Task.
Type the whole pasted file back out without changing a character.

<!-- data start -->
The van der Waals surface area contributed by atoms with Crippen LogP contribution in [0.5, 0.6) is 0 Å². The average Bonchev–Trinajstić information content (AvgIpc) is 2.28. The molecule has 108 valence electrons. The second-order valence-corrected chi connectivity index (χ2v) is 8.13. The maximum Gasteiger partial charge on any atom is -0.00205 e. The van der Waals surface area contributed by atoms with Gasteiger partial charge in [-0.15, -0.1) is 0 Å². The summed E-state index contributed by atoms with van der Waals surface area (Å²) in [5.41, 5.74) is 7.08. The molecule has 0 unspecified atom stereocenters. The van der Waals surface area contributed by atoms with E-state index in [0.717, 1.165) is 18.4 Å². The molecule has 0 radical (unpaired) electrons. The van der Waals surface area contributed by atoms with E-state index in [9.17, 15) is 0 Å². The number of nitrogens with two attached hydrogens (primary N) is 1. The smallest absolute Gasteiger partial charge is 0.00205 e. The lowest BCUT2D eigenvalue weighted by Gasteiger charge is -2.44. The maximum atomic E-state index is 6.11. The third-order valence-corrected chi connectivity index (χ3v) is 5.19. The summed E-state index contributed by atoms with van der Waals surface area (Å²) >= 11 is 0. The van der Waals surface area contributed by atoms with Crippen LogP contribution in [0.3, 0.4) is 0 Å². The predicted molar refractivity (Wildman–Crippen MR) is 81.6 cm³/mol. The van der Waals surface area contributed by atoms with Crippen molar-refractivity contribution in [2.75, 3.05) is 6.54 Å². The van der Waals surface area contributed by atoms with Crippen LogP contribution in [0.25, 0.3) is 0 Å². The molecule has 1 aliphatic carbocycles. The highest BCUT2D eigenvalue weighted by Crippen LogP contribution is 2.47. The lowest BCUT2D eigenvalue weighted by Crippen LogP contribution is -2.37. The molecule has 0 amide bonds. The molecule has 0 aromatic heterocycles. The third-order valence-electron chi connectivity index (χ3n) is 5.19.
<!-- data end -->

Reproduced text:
The van der Waals surface area contributed by atoms with Crippen LogP contribution in [0.5, 0.6) is 0 Å². The average Bonchev–Trinajstić information content (AvgIpc) is 2.28. The molecule has 108 valence electrons. The second-order valence-corrected chi connectivity index (χ2v) is 8.13. The maximum Gasteiger partial charge on any atom is -0.00205 e. The van der Waals surface area contributed by atoms with Gasteiger partial charge in [-0.15, -0.1) is 0 Å². The summed E-state index contributed by atoms with van der Waals surface area (Å²) in [5.41, 5.74) is 7.08. The molecule has 0 unspecified atom stereocenters. The van der Waals surface area contributed by atoms with E-state index in [0.717, 1.165) is 18.4 Å². The molecule has 0 radical (unpaired) electrons. The van der Waals surface area contributed by atoms with E-state index in [9.17, 15) is 0 Å². The number of nitrogens with two attached hydrogens (primary N) is 1. The smallest absolute Gasteiger partial charge is 0.00205 e. The lowest BCUT2D eigenvalue weighted by Gasteiger charge is -2.44. The maximum atomic E-state index is 6.11. The third-order valence-corrected chi connectivity index (χ3v) is 5.19. The summed E-state index contributed by atoms with van der Waals surface area (Å²) >= 11 is 0. The van der Waals surface area contributed by atoms with Crippen LogP contribution in [0.3, 0.4) is 0 Å². The predicted molar refractivity (Wildman–Crippen MR) is 81.6 cm³/mol. The van der Waals surface area contributed by atoms with Crippen molar-refractivity contribution in [2.75, 3.05) is 6.54 Å². The van der Waals surface area contributed by atoms with Crippen LogP contribution in [0.25, 0.3) is 0 Å². The molecule has 1 aliphatic carbocycles. The highest BCUT2D eigenvalue weighted by Crippen LogP contribution is 2.47. The lowest BCUT2D eigenvalue weighted by Crippen LogP contribution is -2.37. The molecule has 0 amide bonds. The molecule has 0 aromatic heterocycles. The third-order valence-electron chi connectivity index (χ3n) is 5.19.